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John Kasich on Homeland Security

Former Republican Representative (OH-12); 2000 candidate for President


$1B per plane for B-2 is a colossal misuse of money

[In the 1980s], it was not good politics to go up against the pro-defense lobby, especially for a Republican. But I didn't think it was good government to keep signing up for these ridiculous expenditures. Most ridiculous of all, I came to think, was the development of the B-2 stealth bomber, which at the outset was presented as an essential weapon against the Soviets. I used to listen to the B-2 proponents, spinning all their tales of gloom and doom, and glory and might, and get the feeling I had steppe into some overproduced Cold War action movie. In any given year, the development of the B-2 was a small line item in the overall defense budget, but the long-term plans for the bomber would be realized at a staggering cost, over time. At anywhere from $1 billion to $2 billion per plane, it seemed a colossal misuse of taxpayer monies--and a misguided defense strategy, to boot--and I never understood why we needed to fly a plane inside the Soviet Union in the middle of a nuclear war. It made no sense.
Source: Stand For Something, by John Kasich, p. 92-94 , May 23, 2007

Cheap Hawk: Strong on defense; tight with a dollar

In the 1980s on the Defense Committee, in addition to the Russians, another enemy was the status quo. I may have been strong on defense, but at the same time I was openly critical of the excess spending in every aspect of the federal budget, which cast m as a kind of cheap hawk and served to essentially alienate me from everyone.

I was astonished to discover wasteful spending in the Pentagon budget; I was even more astonished that hardly anyone was speaking out against it. The mantra in Washington at that time was to trim the fat from our social welfare and entitlement programs. But to take the welfare out of the Pentagon? Well, to do so as a cheap hawk Republican, who walked the political tightrope of being strong on defense and tight with a dollar. One of my congressional colleagues even called me a traitor to our country, that's how out there my position seemed to be among the hawks in the Republican Party, but my feeling was that we needed to ferret out this waste no matter where we found it.

Source: Stand For Something, by John Kasich, p. 91-92 , May 10, 2006

Walked out when preacher opined against missiles in Europe

Today's preachers must be careful not to change platforms, and not to confuse their calling or the work of God with secular lawmaking.

I'll never forget sitting one Sunday morning in an Episcopal church, and for no good reason the minister started reading a letter from the bishops discussing why we shouldn't put missiles in Europe. I stood straight up and left. I thought, What do these bishops know about missiles in Europe? Fact is, it was those very missiles in Europe that bolstered the historic negotiations that ultimately led to the tearing down of the Berlin Wall, but I didn't walk out because the politics was all wrong. I walked out because right or wrong, it had no place in the church.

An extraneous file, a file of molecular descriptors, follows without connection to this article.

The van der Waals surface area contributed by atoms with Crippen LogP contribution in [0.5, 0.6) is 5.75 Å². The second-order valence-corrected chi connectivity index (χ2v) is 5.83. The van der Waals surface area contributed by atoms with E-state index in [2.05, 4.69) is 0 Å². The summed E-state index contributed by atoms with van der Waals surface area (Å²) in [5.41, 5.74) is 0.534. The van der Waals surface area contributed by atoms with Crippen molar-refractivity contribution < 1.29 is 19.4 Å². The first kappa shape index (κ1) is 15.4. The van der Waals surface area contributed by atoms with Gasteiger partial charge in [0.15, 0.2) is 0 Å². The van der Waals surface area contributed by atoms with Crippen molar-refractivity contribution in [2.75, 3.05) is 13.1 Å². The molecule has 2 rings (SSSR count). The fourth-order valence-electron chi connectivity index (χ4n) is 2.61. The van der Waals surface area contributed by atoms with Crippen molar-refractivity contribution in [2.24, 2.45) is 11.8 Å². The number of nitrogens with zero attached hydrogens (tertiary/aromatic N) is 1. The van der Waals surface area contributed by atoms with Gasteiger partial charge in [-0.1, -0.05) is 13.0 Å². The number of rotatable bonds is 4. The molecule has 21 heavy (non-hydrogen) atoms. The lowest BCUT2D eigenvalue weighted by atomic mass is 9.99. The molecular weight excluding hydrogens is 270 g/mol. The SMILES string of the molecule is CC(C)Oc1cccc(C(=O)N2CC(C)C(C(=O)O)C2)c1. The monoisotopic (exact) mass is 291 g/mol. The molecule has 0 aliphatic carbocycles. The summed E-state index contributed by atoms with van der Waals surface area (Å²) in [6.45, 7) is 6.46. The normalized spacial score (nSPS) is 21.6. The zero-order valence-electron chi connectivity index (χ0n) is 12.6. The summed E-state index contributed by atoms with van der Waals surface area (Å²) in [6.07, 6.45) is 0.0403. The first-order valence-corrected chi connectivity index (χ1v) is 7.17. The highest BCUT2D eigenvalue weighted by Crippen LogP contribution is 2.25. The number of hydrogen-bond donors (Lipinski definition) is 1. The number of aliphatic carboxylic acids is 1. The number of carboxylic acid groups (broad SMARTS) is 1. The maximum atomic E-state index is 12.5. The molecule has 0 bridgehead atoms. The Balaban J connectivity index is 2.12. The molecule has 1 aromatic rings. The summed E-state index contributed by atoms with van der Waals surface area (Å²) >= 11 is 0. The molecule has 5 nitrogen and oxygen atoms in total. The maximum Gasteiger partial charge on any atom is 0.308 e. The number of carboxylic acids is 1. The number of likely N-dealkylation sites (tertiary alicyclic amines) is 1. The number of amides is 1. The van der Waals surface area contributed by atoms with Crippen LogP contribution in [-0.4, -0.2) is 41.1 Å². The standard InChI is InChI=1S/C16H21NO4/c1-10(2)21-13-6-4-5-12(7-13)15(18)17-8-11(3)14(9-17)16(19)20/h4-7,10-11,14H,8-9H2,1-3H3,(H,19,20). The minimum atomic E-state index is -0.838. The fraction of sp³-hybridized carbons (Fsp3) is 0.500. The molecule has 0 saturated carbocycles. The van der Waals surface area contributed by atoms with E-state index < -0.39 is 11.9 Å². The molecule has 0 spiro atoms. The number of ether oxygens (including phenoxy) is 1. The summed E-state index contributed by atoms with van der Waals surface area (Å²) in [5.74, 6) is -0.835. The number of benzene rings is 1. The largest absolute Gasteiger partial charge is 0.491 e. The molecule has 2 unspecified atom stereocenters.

Source: Stand For Something, by John Kasich, p.165-166 , May 10, 2006

Fire professor who said 9-11 victims brought on attack

Ward Churchill was a tenured professor at the University of Colorado. In a 2001 essay on the Sept. 11 attack, he called workers at the World Trade Center "little Eichmanns" and suggested that they might have in some way brought the attack upon themselves When the dust settled, Churchill ended up resigning his post as department chair but he stayed on as a tenured professor.

My own take was that he should have been fired, despite his tenure, because his freedom of speech should not extend to scurrilous remarks that defile the memories of thousands of innocent men and women who died in those buildings. His comments, which he later claimed were intended as provocative, hit so many hateful, hurtful notes. Certainly, his speech should be protected, but tha protection should not extend to his job, because with his comments he discredited himself and his university. A public institution like the University of Colorado should not be in the business of underwriting such invective with taxpayer monies.

Source: Stand For Something, by John Kasich, p.182-183 , May 10, 2006

Limited military use, only under US command

Kasich believes that America’s fighting men and women should serve abroad only when under the command of the US military and [should not fight] if America’s national security is not directly at risk. “The US can and should remain strongly engaged internationally, because regional instability will not solve itself. But we must choose our tools very carefully, for the stakes do not allow failure. Power is a finite quantity; if we expend it all over the world, we diminish ourselves.”
Source: www.k2k.org “On The Issues” 5/27/99 , May 27, 1999

Voted YES on deploying SDI.

Vote to declare it to be the policy of the United States to deploy a national missile defense.
Reference: Bill introduced by Weldon, R-PA; Bill HR 4 ; vote number 1999-4 on Mar 18, 1999

No US troops under UN command; more defense spending.

Kasich signed the Contract with America:

[As part of the Contract with America, within 100 days we pledge to bring to the House Floor the following bill]:

The National Security Restoration Act:
No US troops under UN command, and restoration of the essential parts of our national security funding to strengthen our national defense and maintain our credibility around the world.
Source: Contract with America 93-CWA8 on Sep 27, 1994

2010 Governor, House and Senate candidates on Homeland Security: John Kasich on other issues:

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Rob Portman
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